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Déjà vu in Britain on eve of election

Margeret Thatcher during her first campaign for prime minister in 1976. Photo: AP Photo

A May election in Great Britain; the third party poised to break through for the first time; a nation facing economic crisis and soaring unemployment; and the British election campaign dominated, as never before, by “American style” campaign advertising, personality politics and trivia.

It all seems so familiar.

Twenty seven years ago, in May 1983, Prime Minister Margaret Thatcher called an election and ran on her record, mainly of confrontation: confrontation with labor unions, confrontation with the Argentinian junta over the Falkland Islands, and confrontation with the past. Her government had made decision after decision to close down unprofitable state-supported businesses – steel, coal, heavy engineering – and allow unemployment to reach levels unseen since the 1930s. She had fought and won a war for the Falklands, humiliating an Argentinian regime that soon crumbled.

And she had no time for conciliation on the domestic political scene. She so forced the economic issues on her opposition – the Labour Party – that it split apart, with four prominent party moderates creating a new third party, the Social Democrats. But this hardball record worried some in the government, and as Margaret Thatcher, Britain’s first woman prime minister, approached the five-year limit of her government, and the judgment of the electorate, something had to be done to soften her image. Enter the spin doctors.

Thatcher admired a yearling during a photo op in 1979. Photo: AP Photo/Bob Dear

Spin and marketing had done her no harm in the 1979 election, when Thatcher had her first makeover. The Conservative Party turned to Charles and Maurice Saatchi, who then ran a hugely successful advertising agency, and a PR wizard named Tim Bell. The assignment was to turn a seemingly harsh and heartless woman politician into a softer, more conciliatory figure.

For the former junior minister of education known as “Thatcher the Milk Snatcher” – after a bout of cost-cutting in schools – her first photo op was surreal. The advance team brought her to (of all places) a dairy farm, where she was pictured sitting awkwardly in a muddy field, reluctantly petting and hugging a young calf. Much speculation followed. If she had a knife, would the Iron Lady turn the calf into veal or fillet the wizard who thought of this turn? But she embraced the image makeover, if that was what it would take to win an election and embark on a makeover of the nation.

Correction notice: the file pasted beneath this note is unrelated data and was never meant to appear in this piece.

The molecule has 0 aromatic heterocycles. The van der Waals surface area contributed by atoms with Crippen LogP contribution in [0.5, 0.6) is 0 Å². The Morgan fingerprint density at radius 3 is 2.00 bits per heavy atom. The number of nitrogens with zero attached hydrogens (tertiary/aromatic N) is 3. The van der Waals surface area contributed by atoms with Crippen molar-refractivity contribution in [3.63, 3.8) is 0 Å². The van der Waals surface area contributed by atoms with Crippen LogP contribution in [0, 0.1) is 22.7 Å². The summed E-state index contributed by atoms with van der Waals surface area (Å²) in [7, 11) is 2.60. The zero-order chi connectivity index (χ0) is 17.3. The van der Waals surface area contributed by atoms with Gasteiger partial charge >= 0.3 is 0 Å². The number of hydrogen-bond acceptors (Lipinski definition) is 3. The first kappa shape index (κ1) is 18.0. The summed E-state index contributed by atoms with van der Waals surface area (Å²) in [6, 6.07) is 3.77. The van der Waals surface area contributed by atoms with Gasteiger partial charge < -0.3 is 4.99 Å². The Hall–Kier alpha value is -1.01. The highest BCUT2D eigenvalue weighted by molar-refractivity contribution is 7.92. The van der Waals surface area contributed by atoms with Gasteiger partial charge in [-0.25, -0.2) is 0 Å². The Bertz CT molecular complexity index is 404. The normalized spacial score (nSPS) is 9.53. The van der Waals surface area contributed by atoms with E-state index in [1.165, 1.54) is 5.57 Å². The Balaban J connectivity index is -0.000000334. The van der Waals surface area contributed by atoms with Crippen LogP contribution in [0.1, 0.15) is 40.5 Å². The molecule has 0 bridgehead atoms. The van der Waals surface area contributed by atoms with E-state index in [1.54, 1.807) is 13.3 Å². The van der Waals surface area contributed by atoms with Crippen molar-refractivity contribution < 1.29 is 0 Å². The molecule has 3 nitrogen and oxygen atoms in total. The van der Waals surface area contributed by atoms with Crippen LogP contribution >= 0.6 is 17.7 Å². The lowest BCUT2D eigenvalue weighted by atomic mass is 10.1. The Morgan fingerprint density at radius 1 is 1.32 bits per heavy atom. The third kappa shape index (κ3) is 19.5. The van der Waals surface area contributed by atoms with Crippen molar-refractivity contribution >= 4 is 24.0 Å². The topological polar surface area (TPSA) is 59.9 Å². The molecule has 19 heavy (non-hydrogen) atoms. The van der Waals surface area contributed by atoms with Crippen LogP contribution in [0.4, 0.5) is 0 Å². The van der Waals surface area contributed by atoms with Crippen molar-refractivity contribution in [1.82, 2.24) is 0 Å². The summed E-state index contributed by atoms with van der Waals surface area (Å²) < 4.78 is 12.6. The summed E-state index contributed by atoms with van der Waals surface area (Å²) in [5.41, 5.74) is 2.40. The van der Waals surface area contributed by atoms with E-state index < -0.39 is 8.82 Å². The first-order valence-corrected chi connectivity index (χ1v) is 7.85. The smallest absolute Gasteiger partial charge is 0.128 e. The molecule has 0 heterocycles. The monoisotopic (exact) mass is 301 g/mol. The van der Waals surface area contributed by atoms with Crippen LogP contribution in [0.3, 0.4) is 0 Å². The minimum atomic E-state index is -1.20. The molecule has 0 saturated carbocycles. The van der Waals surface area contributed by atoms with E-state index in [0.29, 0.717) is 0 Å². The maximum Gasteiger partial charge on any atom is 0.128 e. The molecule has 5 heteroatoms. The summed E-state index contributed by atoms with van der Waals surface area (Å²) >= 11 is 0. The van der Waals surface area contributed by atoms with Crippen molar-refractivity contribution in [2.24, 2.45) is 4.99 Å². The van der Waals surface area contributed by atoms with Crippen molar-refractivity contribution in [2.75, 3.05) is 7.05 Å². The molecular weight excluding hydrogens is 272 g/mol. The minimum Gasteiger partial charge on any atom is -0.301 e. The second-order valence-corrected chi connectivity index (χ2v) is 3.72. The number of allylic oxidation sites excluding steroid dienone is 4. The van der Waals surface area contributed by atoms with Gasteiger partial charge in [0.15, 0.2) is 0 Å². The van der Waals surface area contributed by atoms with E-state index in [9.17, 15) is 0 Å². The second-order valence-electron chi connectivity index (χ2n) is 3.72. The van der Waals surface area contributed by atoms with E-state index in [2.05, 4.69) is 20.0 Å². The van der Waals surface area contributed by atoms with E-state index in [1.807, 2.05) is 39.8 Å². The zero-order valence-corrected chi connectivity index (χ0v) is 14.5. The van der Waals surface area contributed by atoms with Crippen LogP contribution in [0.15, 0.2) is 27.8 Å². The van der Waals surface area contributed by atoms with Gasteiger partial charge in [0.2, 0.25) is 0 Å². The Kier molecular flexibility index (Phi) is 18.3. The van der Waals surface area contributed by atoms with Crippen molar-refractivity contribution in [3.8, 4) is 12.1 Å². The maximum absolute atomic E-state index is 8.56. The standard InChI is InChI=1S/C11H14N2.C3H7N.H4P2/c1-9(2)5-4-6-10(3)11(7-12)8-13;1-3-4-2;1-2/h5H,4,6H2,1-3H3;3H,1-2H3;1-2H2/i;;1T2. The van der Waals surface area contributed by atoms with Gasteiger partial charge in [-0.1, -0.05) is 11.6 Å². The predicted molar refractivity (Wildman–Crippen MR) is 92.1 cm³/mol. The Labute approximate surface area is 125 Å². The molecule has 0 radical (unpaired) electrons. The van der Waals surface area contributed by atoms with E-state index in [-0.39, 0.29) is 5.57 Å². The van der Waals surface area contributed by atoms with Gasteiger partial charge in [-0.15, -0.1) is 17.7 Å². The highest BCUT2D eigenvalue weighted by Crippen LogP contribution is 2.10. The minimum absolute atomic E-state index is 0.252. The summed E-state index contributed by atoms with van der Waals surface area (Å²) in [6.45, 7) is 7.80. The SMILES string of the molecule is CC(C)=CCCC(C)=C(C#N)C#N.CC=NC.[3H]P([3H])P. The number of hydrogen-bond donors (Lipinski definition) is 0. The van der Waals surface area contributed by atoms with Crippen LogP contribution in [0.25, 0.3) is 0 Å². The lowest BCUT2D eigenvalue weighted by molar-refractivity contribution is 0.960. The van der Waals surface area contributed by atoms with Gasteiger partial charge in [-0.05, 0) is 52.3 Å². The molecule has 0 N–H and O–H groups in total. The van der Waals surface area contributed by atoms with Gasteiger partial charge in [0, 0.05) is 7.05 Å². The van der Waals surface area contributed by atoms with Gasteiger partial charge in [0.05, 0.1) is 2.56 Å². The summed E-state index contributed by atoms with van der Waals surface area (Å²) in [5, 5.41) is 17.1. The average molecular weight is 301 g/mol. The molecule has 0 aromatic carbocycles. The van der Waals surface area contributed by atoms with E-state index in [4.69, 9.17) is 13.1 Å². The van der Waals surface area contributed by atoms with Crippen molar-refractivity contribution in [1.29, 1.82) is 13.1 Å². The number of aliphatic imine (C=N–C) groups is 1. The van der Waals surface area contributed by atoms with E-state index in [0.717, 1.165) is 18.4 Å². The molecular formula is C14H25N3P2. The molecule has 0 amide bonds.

Five years later, the spin doctors were back, though the calf was just a long-digested memory. The PR consultants coached her to lower her voice – from a ringing, adversarial clarity to a lower, huskier, if somewhat sinister, purr. Even while purring, she had a five-year record to defend – of unemployment, industrial unrest and war. All her policies were summed up, perhaps apocryphally, in a phrase attributed to her emphatic sotto voce: “There Is No Alternative.” TINA, for short.

Margaret Thatcher was fortunate in her opponents. The then chief of the Labour Party, Michael Foot, was an accidental leader. Given a lineup of, say, 100 Labour MPs and asked to pick one on looks alone, most voters would have put him dead last. Notwithstanding his titanic intellectual credentials as a historian and biographer, and dazzling oratorical skills, he was a dead ringer for the children’s television character Worzel Gummidge. He looked, at most times, as though he had been pulled through a hedge backwards. Disheveled, ill-dressed, sincere and fiery, he was not a candidate for the media age.

Then there were those third-party insurgents, then as now. Since the Labour Party defections, the fledgling Social Democratic Party had trouble fledging. So by May 1983, it had joined in an uneasy alliance with the Liberal Party – the 150-year-old former party of government, which now had only a handful of parliamentary seats clustered in odd pockets across the country. Naturally enough, a longshot campaign combining two parties had two leaders. Both projected a smooth demeanor. Both were known to have a nasty temper. Both were named David (Mr. Steel, the Liberal; Dr. Owen, the Social Democrat). Another children’s story was appropriated – Tweedledee and Tweedledum.

As the campaign loomed, the media consultants were poised to start consulting – for the powerful incumbent, the quirky opponent and the younger team of rivals promising an amazing insurgency. And those of us in TV journalism were set for the mad dash (and grueling marathon) of 25 days of campaigning.

In the Manchester offices of “World in Action” (the “60 Minutes” of the U.K., as we’d describe it to our American colleagues), gloom set in. How do you cover an election in a weekly current affairs broadcast when the newspapers, radio and TV news are covering it hourly? Answer: find a theme.

So, as the youngest, most junior producer on the show, my thoughts turned to the rampant cliche that our election was going to be “the most American-style ever.” I piped up, “Why don’t we get an American correspondent to cover the election for us?”

Forty-eight hours later, I was in Walter Cronkite’s office. But that was just the beginning of the fun.

Stephen Segaller is vice-president of content for He led the development of Need to Know, and is executive in charge of production.

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